Beware, there is a new IM worm that promises a picture of Santa, but instead delivers a rootkit! The initial message will appear to come from someone on your IM list and will include “santaclause.aol.com/a?|” DONT click on that link! The worm is called IM.GiftCom.All. Read more here.
While I totally agree with the concept of combacting rootkit with rootkit when it comes to the new generation of spyware, etc. (remember Sony’s need for control fiasco), but my concern is there are many lazy programmers (yours truly included) out there and most companies are in a hurry to ship a product out the door without testing as thoroughly as one should, which means when dealing at the Kernel level for most end-users it could be a experience of more BSOD’s.
Here are a few more DOS pings from last night, I think these are poor souls who don’t know they have infected machines (or lets hope so). There is one (188.8.131.52) from China belonging to someone called Ming Chen in Chongqing, might have to drop his/her ISP an email.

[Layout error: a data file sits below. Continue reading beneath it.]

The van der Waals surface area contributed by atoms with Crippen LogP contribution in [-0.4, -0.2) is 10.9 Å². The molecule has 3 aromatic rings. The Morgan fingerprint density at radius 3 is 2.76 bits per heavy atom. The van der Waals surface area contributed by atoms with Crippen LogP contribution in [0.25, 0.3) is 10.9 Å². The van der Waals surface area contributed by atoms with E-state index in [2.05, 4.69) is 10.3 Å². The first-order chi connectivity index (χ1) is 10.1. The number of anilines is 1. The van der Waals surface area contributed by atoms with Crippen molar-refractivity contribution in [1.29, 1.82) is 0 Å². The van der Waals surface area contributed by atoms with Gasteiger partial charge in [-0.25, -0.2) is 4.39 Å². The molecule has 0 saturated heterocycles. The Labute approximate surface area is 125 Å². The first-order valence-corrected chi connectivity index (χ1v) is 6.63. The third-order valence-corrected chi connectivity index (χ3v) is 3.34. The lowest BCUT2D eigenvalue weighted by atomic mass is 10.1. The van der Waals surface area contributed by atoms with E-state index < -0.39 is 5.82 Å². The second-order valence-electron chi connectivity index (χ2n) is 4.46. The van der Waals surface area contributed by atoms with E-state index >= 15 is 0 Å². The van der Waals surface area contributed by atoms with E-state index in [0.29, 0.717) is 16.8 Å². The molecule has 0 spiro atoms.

Firewall log: Tue Dec 20 05:27:18 2005 1 Blocked by DoS protection 184.108.40.206 Tue Dec 20 05:27:18 2005 1 Blocked by DoS protection 220.127.116.11 Tue Dec 20 05:27:18 2005 1 Blocked by DoS protection 18.104.22.168 Tue Dec 20 05:33:39 2005 1 Blocked by DoS protection 22.214.171.124 Tue Dec 20 05:33:59 2005 1 Blocked by DoS protection 126.96.36.199 Tue Dec 20 05:36:42 2005 1 Blocked by DoS protection 188.8.131.52 Tue Dec 20 05:40:00 2005 1 Blocked by DoS protection 184.108.40.206 Tue Dec 20 05:46:22 2005 1 Blocked by DoS protection 220.127.116.11 Tue Dec 20 05:46:22 2005 1 Blocked by DoS protection 18.104.22.168 Tue Dec 20 05:46:22 2005 1 Blocked by DoS protection 22.214.171.124 Tue Dec 20 05:46:22 2005 1 Blocked by DoS protection 126.96.36.199 Tue Dec 20 05:47:07 2005 1 Blocked by DoS protection 188.8.131.52 Tue Dec 20 05:51:20 2005 1 Blocked by DoS protection 184.108.40.206 Tue Dec 20 05:52:44 2005 1 Blocked by DoS protection 220.127.116.11 Tue Dec 20 05:52:44 2005 1 Blocked by DoS protection 18.104.22.168 Tue Dec 20 05:52:44 2005 1 Blocked by DoS protection 22.214.171.124 Tue Dec 20 05:52:44 2005 1 Blocked by DoS protection 126.96.36.199 Tue Dec 20 05:59:05 2005 1 Blocked by DoS protection 188.8.131.52 Tue Dec 20 06:04:25 2005 1 Blocked by DoS protection 184.108.40.206 Tue Dec 20 06:04:25 2005 1 Blocked by DoS protection 220.127.116.11 Tue Dec 20 06:05:28 2005 1 Blocked by DoS protection 18.104.22.168 Tue Dec 20 06:05:28 2005 1 Blocked by DoS protection 22.214.171.124 Tue Dec 20 06:09:37 2005 1 Blocked by DoS protection 126.96.36.199 Tue Dec 20 06:11:48 2005 1 Blocked by DoS protection 188.8.131.52 Tue Dec 20 06:11:48 2005 1 Blocked by DoS protection 184.108.40.206 Tue Dec 20 06:18:09 2005 1 Blocked by DoS protection 220.127.116.11 Tue Dec 20 06:18:09 2005 1 Blocked by DoS protection 18.104.22.168 Tue Dec 20 06:18:09 2005 1 Blocked by DoS protection 22.214.171.124 Tue Dec 20 06:18:09 2005 1 Blocked by DoS protection 126.96.36.199 Tue Dec 20 06:19:15 2005 1 Blocked by DoS protection 188.8.131.52 Tue Dec 20 06:28:17 2005 1 Blocked by DoS protection 184.108.40.206 Tue Dec 20 06:30:40 2005 1 Blocked by DoS protection 220.127.116.11